West London landlord handed £57,000 fine
The landlord was charged with the fine after admitting to a series of fire safety and housing offences.
Mr David Symonds pleaded guilty to the charges brought by Chelsea and Kensington Borough Council, with the flat in question in Woodsford Square branded both an ‘accident waiting to happen’ and a ‘death trap’, after a council environmental health officer inspection. Officers had been alerted by the fire brigade, which had been called out to a fire previously at the property, and the health and safety officials found a range of safety breaches.
The first was that there was no automatic fire detection system inside the property, so there was no proper early warning system for occupants in the event of a fire. The next was that there was an absence of fire safety equipment in the property, with fixtures and fittings missing including both smoke seals and fire separation between rooms.
The officers also found that there weren’t fire doors to some rooms, while other fire doors were damaged – at least one featured holes, which would increase the chance of a fire spreading through the building quickly. The flat’s multiple bedsit rooms were fitted with key-operated locks, with the possible consequence that a fire would have risked occupants being locked in, while there were also loose electrical cables featuring multiple electrical adaptors in use, increasing the chance of a fire.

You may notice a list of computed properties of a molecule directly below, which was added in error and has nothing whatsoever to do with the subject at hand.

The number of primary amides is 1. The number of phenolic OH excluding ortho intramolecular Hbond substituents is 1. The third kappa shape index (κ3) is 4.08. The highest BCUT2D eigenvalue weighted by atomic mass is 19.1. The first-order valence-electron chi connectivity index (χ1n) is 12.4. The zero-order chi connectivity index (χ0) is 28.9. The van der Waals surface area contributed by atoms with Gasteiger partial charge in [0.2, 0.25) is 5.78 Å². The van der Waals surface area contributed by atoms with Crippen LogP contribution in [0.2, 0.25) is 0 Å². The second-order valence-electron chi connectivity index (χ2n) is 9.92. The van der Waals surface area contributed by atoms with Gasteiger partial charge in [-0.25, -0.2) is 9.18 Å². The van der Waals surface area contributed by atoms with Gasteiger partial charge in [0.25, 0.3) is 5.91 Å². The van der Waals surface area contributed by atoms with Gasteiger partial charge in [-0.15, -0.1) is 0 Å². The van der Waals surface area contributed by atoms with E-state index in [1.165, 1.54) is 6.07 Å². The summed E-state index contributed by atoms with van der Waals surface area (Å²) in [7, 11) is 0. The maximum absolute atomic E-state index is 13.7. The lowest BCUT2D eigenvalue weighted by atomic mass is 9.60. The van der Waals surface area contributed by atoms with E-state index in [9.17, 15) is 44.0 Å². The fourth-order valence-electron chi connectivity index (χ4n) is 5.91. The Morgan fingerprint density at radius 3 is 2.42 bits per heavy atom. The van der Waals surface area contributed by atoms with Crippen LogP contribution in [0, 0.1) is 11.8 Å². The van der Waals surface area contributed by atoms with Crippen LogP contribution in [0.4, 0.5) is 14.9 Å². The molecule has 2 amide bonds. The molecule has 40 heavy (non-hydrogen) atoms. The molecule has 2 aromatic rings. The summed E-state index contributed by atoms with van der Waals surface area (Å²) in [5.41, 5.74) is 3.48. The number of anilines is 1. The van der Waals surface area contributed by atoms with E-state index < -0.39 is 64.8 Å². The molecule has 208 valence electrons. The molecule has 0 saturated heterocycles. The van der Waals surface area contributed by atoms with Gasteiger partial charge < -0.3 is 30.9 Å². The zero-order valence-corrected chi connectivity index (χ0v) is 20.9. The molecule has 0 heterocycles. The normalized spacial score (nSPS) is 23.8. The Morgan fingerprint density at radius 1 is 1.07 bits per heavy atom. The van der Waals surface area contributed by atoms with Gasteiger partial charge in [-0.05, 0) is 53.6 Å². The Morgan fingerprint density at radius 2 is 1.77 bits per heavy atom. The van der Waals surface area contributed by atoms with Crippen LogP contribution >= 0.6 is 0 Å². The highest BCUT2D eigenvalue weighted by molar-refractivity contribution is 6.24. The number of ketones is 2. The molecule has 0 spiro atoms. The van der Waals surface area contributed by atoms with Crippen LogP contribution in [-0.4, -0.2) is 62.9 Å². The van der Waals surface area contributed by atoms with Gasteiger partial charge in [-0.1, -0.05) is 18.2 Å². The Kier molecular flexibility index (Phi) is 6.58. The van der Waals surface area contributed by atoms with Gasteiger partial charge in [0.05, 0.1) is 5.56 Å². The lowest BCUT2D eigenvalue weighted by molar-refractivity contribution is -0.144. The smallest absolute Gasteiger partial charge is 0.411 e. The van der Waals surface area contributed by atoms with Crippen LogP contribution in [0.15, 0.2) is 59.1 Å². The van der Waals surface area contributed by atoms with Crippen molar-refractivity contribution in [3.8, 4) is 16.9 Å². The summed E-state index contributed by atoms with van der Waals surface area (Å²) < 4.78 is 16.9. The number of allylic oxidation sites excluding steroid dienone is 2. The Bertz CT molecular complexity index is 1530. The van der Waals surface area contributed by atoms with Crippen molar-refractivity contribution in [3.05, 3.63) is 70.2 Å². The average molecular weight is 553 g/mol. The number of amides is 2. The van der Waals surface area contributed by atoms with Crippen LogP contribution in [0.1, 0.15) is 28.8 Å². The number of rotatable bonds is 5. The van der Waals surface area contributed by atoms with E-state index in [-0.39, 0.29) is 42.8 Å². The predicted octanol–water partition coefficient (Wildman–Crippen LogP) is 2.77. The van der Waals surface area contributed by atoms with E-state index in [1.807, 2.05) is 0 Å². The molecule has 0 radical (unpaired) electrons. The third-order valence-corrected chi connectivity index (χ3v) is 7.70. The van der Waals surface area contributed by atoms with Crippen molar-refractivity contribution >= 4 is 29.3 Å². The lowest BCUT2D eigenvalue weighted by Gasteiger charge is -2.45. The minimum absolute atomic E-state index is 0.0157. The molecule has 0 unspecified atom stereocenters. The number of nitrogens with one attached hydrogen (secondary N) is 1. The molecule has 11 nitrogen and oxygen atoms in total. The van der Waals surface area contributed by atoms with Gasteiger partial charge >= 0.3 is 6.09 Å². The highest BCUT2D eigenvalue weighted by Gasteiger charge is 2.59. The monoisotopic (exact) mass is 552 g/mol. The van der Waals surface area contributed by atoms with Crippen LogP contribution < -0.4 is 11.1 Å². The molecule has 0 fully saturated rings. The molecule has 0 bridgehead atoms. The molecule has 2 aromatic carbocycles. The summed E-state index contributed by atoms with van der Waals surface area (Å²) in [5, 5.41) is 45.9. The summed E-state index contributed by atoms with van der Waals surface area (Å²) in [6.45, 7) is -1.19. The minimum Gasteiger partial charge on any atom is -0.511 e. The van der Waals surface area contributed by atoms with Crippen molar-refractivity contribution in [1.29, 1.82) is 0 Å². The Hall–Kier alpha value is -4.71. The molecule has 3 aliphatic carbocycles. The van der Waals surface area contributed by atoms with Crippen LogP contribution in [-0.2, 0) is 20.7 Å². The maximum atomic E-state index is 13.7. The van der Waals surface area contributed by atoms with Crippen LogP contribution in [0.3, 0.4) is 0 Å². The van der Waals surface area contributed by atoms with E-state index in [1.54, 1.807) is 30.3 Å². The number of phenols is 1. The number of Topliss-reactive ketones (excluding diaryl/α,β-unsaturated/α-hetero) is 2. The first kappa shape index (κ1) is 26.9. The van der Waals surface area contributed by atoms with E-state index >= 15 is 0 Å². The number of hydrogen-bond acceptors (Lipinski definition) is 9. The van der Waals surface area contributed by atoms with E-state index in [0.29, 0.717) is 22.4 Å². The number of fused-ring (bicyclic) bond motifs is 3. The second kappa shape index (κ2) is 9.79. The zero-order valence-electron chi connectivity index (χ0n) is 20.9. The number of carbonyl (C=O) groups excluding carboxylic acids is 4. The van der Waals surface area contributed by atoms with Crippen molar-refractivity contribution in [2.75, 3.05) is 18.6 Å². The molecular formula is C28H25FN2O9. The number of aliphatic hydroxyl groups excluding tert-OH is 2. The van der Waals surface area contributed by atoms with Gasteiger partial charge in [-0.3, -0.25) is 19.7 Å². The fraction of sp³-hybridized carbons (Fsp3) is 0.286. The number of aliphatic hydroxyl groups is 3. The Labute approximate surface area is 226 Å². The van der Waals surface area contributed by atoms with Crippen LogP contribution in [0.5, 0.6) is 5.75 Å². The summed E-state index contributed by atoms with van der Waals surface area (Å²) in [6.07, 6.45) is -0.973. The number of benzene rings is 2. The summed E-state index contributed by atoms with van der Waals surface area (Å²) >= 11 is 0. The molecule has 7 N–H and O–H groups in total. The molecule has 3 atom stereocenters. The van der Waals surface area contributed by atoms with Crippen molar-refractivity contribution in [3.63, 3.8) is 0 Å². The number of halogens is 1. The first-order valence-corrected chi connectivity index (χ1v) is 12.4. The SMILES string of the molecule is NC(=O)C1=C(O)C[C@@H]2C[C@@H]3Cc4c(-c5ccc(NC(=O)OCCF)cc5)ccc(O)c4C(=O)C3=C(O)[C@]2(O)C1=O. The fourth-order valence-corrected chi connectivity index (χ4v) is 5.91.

Finally, officers found that an escape route – the garden staircase – was obstructed by a table, chairs and a gas cylinder. Mr Symonds accepted in mitigation that he wasn’t managing his affairs properly at the time, and could have benefited from the services of a property management agent. The defence also argued that he did not have ‘flagrant disregard’ for responsibilities, but had a medical condition and was thus incapable of managing the property.
Additionally, the court heard that Mr Symonds was no longer letting out the property, and is set to sell it. He was handed the £57,000 fine as well as an order to pay costs of £3,825 and a victim surcharge of £120.